by Donald Scott Sr.
From the publisher:
Camp William Penn, established in 1863, was the largest federal facility to train black Northern-based soldiers during the Civil War and is steeped in Civil War history. Almost 11,000 troops and officers trained at the sprawling facility outside of Philadelphia and a special officers’ training school in the city.
The camp, backed by the Union League of Philadelphia, was located near the home of antislavery abolitionist Lucretia Mott. The area, today known as Cheltenham Township’s LaMott, was also instrumental in the Underground Railroad, with such great abolitionists as Harriet Tubman and Frederick Douglass addressing the troops. The soldiers were a part of Abraham Lincoln’s Bureau of United States Colored Troops, and several earned the Congressional Medal of Honor for heroics during battle. The vintage photographs in Camp William Penn were obtained from government agencies, universities, historical organizations, and the personal collections of soldiers’ descendants.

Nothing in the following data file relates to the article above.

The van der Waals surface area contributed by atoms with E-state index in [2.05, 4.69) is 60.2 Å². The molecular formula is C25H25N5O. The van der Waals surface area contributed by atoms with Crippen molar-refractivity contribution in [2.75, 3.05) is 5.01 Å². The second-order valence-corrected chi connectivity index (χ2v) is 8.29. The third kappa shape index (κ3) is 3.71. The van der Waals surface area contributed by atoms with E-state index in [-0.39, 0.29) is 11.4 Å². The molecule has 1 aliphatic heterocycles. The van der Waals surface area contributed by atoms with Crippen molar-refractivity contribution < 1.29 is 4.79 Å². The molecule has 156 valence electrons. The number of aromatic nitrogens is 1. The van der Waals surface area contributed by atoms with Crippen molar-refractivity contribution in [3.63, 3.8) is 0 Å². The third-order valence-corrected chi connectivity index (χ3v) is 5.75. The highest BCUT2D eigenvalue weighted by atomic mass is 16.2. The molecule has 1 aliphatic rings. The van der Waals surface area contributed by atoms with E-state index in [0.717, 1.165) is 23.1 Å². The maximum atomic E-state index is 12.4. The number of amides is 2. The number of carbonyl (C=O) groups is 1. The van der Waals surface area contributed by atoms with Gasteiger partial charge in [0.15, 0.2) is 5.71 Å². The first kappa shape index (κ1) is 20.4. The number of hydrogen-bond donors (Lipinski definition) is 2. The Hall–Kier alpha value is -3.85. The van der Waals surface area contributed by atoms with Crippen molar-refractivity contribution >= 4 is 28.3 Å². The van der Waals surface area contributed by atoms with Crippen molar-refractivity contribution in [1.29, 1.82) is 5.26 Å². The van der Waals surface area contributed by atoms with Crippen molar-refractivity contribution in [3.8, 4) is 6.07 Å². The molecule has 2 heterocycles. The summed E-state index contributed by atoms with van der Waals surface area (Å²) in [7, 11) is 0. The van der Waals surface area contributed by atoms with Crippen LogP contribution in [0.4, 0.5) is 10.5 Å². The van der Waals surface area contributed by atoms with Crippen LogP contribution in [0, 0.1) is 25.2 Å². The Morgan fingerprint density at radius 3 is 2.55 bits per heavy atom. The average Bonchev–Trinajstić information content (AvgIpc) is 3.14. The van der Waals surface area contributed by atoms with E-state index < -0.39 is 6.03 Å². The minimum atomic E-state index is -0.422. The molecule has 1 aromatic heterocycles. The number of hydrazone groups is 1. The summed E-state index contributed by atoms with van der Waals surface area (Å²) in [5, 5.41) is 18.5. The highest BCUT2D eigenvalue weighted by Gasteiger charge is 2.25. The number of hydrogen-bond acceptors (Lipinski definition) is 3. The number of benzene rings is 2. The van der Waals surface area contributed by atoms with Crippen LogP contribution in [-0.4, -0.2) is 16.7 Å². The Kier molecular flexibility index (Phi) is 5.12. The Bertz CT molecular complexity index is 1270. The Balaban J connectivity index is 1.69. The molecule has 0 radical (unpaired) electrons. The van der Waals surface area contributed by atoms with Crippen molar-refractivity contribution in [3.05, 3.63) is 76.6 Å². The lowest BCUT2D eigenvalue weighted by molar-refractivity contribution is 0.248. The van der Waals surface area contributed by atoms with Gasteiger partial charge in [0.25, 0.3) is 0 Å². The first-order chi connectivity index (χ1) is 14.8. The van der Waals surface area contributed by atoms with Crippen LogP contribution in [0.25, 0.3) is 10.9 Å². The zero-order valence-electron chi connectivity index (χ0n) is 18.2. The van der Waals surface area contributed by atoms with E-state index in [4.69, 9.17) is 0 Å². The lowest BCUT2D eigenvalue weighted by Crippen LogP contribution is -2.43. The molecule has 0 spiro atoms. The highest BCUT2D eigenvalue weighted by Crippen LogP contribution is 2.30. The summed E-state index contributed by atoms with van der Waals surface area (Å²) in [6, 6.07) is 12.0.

Donald Scott Sr. is an assistant professor of English at the Community College of Philadelphia and history columnist for the Journal Register Company. He has written about Camp William Penn as a contributor to America’s Civil War magazine and other publications.